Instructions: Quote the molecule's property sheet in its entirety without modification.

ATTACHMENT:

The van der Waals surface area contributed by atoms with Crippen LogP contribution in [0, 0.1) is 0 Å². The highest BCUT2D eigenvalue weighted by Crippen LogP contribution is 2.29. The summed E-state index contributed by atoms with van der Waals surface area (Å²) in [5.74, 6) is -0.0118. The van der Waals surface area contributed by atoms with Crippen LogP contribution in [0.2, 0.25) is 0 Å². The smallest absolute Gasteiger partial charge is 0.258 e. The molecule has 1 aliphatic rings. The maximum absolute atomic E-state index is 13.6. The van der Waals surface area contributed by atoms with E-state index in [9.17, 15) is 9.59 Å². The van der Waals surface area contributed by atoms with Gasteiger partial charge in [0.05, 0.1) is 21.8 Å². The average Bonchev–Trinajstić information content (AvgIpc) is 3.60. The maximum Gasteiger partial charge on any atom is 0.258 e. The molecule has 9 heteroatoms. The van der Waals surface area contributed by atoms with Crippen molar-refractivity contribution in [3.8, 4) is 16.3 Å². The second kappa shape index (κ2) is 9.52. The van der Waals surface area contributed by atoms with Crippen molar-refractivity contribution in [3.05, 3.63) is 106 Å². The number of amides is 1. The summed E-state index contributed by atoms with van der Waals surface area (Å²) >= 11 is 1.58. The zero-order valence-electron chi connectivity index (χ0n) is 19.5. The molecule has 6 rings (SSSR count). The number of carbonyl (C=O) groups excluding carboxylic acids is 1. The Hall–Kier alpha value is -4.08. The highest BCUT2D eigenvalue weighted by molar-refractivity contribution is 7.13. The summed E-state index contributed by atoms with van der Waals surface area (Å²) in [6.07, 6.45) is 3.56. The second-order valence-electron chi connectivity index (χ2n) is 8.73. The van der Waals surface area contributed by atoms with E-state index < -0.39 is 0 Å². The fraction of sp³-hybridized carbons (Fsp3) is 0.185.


The van der Waals surface area contributed by atoms with Crippen LogP contribution in [0, 0.1) is 0 Å². The highest BCUT2D eigenvalue weighted by Crippen LogP contribution is 2.29. The summed E-state index contributed by atoms with van der Waals surface area (Å²) in [5.74, 6) is -0.0118. The van der Waals surface area contributed by atoms with Crippen LogP contribution in [0.2, 0.25) is 0 Å². The smallest absolute Gasteiger partial charge is 0.258 e. The molecule has 1 aliphatic rings. The maximum absolute atomic E-state index is 13.6. The van der Waals surface area contributed by atoms with E-state index in [9.17, 15) is 9.59 Å². The van der Waals surface area contributed by atoms with Gasteiger partial charge in [0.05, 0.1) is 21.8 Å². The average Bonchev–Trinajstić information content (AvgIpc) is 3.60. The maximum Gasteiger partial charge on any atom is 0.258 e. The molecule has 9 heteroatoms. The van der Waals surface area contributed by atoms with Crippen molar-refractivity contribution in [3.8, 4) is 16.3 Å². The second kappa shape index (κ2) is 9.52. The van der Waals surface area contributed by atoms with Crippen molar-refractivity contribution in [3.05, 3.63) is 106 Å². The number of amides is 1. The summed E-state index contributed by atoms with van der Waals surface area (Å²) >= 11 is 1.58. The zero-order valence-electron chi connectivity index (χ0n) is 19.5. The molecule has 6 rings (SSSR count). The number of carbonyl (C=O) groups excluding carboxylic acids is 1. The Hall–Kier alpha value is -4.08. The highest BCUT2D eigenvalue weighted by molar-refractivity contribution is 7.13. The summed E-state index contributed by atoms with van der Waals surface area (Å²) in [6.07, 6.45) is 3.56. The second-order valence-electron chi connectivity index (χ2n) is 8.73. The van der Waals surface area contributed by atoms with E-state index < -0.39 is 0 Å². The fraction of sp³-hybridized carbons (Fsp3) is 0.185.